Cyclists Tara Whitten and Zach Bell follow twisting paths to compete at London Olympics

The Eh Game

Cyclist Tara Whitten admits she can over think things sometimes. But then what  would you expect from someone who is a neuroscience student?

"I'd say sometimes thinking too much is actually a hindrance,'' Whitten told Paul Hunter of the Toronto Star. "You can't really rely on thinking things through during a race because by the time you've thought about it, it's to late. You've  missed the move.''

Whitten has put her PhD studies on pause to compete at the London Olympic Games where she will race in the omnium. Both Whitten and fellow Canadian Zach Bell are considered medal contenders in the two-day, six-discipline event  which is making its Olympic debut.

The men's omnium begins Saturday and the women's event Monday.

The omnium combines races that require both brute strength and a keen mind for strategy. Some disciplines pit riders against the clock while in others competitors battle each other.

[Related: Canadians expected to challenge in omnium]

Whitten, 32, of Edmonton, dominated the omnium for two years having won the  world championship in 2010 and 2011. She finished fourth at this year's world championships in April, but thinks that might be an advantage at the Olympics.

"I think in the long run it's actually going to be a good thing, to have a little dose of perspective and a kick in the butt,'' said Whitten.

"I can't take things for granted. I really have to look at how to improve a couple  of my weaknesses. I think coming fourth was hard. It was frustrating, but I think it will make me motivated.''

Whitten's strength is the time trial. She is more challenged in the points and scratch races.

"Those are the two events that are really based on tactics, and just being new to cycling, sometimes the tactical side is a little bit my weakness," she said.

[Related: Clara Hughes ends her Olympic career with a smile]

Bell, a two-time world championship silver medallist, knows reaching the podium won't be easy.

"I'm in a position where if I can get it right I can win the gold medal, but . . . there's 10 guys right now that can totally justify saying the same thing," said the 29-year-old. "I just want people in the country to know that I'm going to do my absolute best to step on the top step and they can count on that."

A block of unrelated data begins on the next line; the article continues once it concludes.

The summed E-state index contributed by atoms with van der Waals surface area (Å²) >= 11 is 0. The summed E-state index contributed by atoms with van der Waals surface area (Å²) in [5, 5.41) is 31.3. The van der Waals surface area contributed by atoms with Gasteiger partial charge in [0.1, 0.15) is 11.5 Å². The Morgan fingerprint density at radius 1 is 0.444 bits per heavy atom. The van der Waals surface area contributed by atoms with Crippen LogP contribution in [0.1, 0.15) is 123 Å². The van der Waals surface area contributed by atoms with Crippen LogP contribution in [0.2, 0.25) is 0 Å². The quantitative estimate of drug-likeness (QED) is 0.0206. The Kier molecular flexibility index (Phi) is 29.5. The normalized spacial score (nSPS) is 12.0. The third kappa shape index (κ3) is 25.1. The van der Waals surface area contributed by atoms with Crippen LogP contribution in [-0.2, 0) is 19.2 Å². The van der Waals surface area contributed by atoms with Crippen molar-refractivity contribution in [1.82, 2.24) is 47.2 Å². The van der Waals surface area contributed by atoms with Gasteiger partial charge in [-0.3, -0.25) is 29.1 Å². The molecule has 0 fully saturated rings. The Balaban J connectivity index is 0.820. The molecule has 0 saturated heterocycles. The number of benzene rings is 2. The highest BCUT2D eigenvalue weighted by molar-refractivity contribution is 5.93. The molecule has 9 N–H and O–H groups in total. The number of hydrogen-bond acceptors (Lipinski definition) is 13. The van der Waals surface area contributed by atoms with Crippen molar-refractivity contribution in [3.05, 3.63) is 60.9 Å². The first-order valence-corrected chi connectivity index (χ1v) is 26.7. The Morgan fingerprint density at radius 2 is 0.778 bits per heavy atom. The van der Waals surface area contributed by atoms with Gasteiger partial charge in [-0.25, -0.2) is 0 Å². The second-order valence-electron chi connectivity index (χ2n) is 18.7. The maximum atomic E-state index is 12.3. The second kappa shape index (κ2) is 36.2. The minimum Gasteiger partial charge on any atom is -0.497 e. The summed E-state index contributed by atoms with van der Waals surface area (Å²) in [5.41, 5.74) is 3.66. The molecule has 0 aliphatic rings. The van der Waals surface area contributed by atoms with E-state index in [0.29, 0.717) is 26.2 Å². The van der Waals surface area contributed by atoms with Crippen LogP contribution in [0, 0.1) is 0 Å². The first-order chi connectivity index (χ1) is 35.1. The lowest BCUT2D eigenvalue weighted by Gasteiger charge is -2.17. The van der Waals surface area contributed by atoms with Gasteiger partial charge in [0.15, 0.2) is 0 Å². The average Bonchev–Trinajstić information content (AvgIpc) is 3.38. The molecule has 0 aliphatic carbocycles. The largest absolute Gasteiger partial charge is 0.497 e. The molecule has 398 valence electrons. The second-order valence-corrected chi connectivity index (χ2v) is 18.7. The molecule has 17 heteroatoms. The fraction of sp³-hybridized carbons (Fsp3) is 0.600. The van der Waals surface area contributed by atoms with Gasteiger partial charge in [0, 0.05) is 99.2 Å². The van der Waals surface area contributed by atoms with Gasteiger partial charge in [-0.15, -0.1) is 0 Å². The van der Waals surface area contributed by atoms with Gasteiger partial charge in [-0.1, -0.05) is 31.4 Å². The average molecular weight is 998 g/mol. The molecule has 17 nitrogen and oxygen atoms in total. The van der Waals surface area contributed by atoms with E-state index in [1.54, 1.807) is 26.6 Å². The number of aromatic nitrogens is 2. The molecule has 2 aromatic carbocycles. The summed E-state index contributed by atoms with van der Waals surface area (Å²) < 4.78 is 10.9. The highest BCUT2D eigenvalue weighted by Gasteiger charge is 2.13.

Whitten and Bell both experienced twists and turns on their road to the Olympics.

Whitten, who is studying rhythmic electrical activity in a part of the brain known as the hippocampus, has taken a two-year break from her work at the University of Alberta. She has three years in the lab already behind her and two more years of post-grad work remaining.

She first dreamed of reaching the 2006 Winter Olympics as a cross-country skier. Whitten was good enough to win a silver medal at the under-23 world championships in 2003 but didn't qualify for the Canadian team at the Turin Games.

[Related: Canada's badminton pair cashes in]

For a while Whitten worked to qualify for the 2010 Vancouver Games but began questioning herself.

"I didn't have the motivation to do it," she said. "I always kind of wondered if I'd know when it was over, when it was time to move on. I didn't know if I'd be able to feel that moment but it was really obvious when it happened. I couldn't continue without the motivation."

In the summer of 2007 she began cycling to stay active. Old friend Roger Tetrault, both a skier and cyclist, had tried to convince her for years she would be a natural biker.

At the 2008 Canadian nationals Whitten won four medals including two gold.

"That was a kind of turning point where I thought maybe I should actually give this a serious shot," she said.  "It was kind of eye-opening for me."

Being a little older, Whitten brought a different perspective to cycling.

"I knew that there was life outside of sport," she said. "I sort of lived it. I knew life goes on after retiring from sport.

"I know cycling isn't everything and that allows me to be more successful. A lot of times athletes feel their life depends on how they perform at the next event. It  becomes almost paralyzing."

Bell, who know lives in North Vancouver, grew up in Watson Lake, Yukon, a part of the country not usually associated with cycling. His father was a high school gym teacher and wrestling coach.

Bell attended the University of Calgary on a wrestling scholarship with dreams of going to the Olympics but soon realized his skill didn't match his ambitions.

"I came to the realization that, for one reason or another,  I just didn't have it at that highest level,'' he said. "Once I got to the cream of the crop I wasn't making the grade.''

Bell had done some cycling to train for wrestling. Dr. David Smith, a kinesiology professor at the University of Calgary, assessed Bell and determined he had a future in bike racing.

It wasn't an easy transition. During Bell's early days of road racing he was either losing badly or being disqualified.

"It was six months before I saw some things happening on the bike,'' he told Postmedia. "It was a very tough shift.''

Over time Bell adapted to the sport and moved up the ranks. He known as Mr. Consistency in all the omnium's disciplines.

''No one can peg me down now and say, 'He's more of a sprinter,' or 'He's more of an endurance guy,'" he said.

At the world championships Whitten was beaten by cyclists 12 years younger than her. In London she will face Britain's Laura Trott, a 20-year-old who is the reigning world champion. Other contenders are Australia's Annette Edmondson, 20, who took silver at the world championships and 28-year-old American Sarah Hammer, a four-time world champion in individual pursuit.

In the men's race Bell will be challenged by world champion Glenn O'Shea of Australia, Britain's Ed Clancy, Shane Archbold of New Zealand and Juan Arango of Colombia.

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